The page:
Following the tragic end of her brief superhero career, Jessica Jones tries to rebuild her life as a private investigator, dealing with cases involving people with remarkable abilities in New York City.
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Ever since her short-lived stint as a superhero ended in tragedy, Jessica Jones has been rebuilding her personal life and career as a hot-tempered, sardonic private detective in Hell's Kitchen, New York City. Plagued by self-loathing and a wicked case of PTSD, Jessica battles demons from within and without, using her extraordinary abilities as an unlikely champion for those in need... especially if they're willing to cut her a check. Written by
The Netflix-Marvel collaboration is killing it so far!
Just like Jessica Jones' super-human strength, Netflix has proved its own strength in producing yet another high-quality TV series. (Ughh, am I really going to include this sentence ) Jessica Jones is the story about a private investigator, Jessica Jones, an alcoholic retired superhero, who battles with the devil of her past, a mind controller known as Kilgrave. Learning about her rough past and her current problems, we learn that Jessica Jones is a very broken character that proves to be a compelling protagonist.
After an admittedly slightly stale start, the show quickly began to pick up speed. The catalyst for this was the introduction of Kilgrave, the sociopathic adversary to Jessica Jones. His vile, delusional view of the world made him the character that I was most interested in by far. Of course, this was undoubtedly aided by David Tennant's stand- out performance. He owned every scene he was in, and was able to capture the anger and sadness of Kilgrave perfectly. Kilgrave might just well be one of the best Marvel villains portrayed on the screen. Not to mention his regular use of British expressions that make him a very likable enemy.
In general, all of the performances were very good, especially Krysten Ritter's sarcastic, threatening portrayal of Jessica Jones. The show looks very good as well; the shady, gritty streets of Hell's Kitchen were very good at reflecting the dark nature of the show.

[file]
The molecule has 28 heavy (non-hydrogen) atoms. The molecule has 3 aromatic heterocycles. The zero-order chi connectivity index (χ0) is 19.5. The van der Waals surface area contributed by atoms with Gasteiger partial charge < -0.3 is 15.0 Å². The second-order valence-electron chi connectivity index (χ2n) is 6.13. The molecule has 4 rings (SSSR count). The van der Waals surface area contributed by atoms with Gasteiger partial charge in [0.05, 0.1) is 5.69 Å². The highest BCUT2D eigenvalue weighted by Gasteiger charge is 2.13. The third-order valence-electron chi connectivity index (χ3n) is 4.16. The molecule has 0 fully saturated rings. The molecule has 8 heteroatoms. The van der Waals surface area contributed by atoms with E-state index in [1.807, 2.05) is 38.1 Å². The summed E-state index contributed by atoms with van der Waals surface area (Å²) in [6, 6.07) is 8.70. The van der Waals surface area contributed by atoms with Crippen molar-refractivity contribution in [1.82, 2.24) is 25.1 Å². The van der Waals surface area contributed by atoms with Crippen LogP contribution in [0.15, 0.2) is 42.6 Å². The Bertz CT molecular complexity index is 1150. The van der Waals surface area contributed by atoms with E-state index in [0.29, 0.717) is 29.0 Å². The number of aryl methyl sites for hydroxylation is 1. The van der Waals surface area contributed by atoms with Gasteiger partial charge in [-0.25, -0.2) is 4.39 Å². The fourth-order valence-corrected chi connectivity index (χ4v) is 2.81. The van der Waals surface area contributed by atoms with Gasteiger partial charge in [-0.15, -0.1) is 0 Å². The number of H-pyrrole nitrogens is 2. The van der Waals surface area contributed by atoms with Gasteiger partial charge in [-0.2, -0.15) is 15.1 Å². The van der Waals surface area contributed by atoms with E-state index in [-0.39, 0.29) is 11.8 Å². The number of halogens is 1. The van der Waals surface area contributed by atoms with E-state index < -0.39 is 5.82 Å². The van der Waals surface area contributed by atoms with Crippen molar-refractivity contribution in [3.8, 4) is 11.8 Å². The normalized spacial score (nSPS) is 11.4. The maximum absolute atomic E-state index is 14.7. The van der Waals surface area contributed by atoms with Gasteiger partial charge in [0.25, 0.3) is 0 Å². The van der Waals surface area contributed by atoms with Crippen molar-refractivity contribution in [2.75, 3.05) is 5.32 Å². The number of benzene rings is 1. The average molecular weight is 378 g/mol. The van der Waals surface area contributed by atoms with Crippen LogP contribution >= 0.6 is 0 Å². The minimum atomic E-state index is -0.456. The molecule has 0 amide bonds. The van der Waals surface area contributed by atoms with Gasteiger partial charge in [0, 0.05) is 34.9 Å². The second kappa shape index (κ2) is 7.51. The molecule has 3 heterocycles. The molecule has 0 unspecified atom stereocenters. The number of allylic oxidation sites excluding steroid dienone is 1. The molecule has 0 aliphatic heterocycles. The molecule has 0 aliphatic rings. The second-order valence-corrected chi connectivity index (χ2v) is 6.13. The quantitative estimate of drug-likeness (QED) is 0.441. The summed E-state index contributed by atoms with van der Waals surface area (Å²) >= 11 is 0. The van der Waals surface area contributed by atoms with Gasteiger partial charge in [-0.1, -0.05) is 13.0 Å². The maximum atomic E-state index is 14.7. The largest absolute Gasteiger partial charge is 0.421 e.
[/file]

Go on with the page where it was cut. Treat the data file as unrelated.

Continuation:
However, this show does have a few faults. The main part of the show was about Jessica Jones vs. Kilgrave, but there were quite a few distractions that seemed to distract from the main plot. For example, I really didn't care too much about the Hogarth divorce fiasco, it all seemed to take away the impact of the Jones/Kilgrave relationship. Cutting out the unnecessary parts would have made a shorter, yet better-quality show.
After the high expectations set from Netflix's previous endeavour – Daredevil – I am pleased to say that Jessica Jones did not disappoint (mostly). If anything, Jessica Jones does go even deeper and darker into the Marvel universe than its predecessor, frequently dealing with complex issues such as sexual abuse and murder. Like Daredevil, this show is very drama focused. Most of the characters do use their abilities on the side-line (with the exception to this rule being Kilgrave obviously). This does allow for a very fresh perspective to the superhero genre, especially when compared to the very action- heavy films that Marvel produces. Overall, Jessica Jones is a very dark, enthralling show, and it provides a solid foundation for the build- up to The Defenders.
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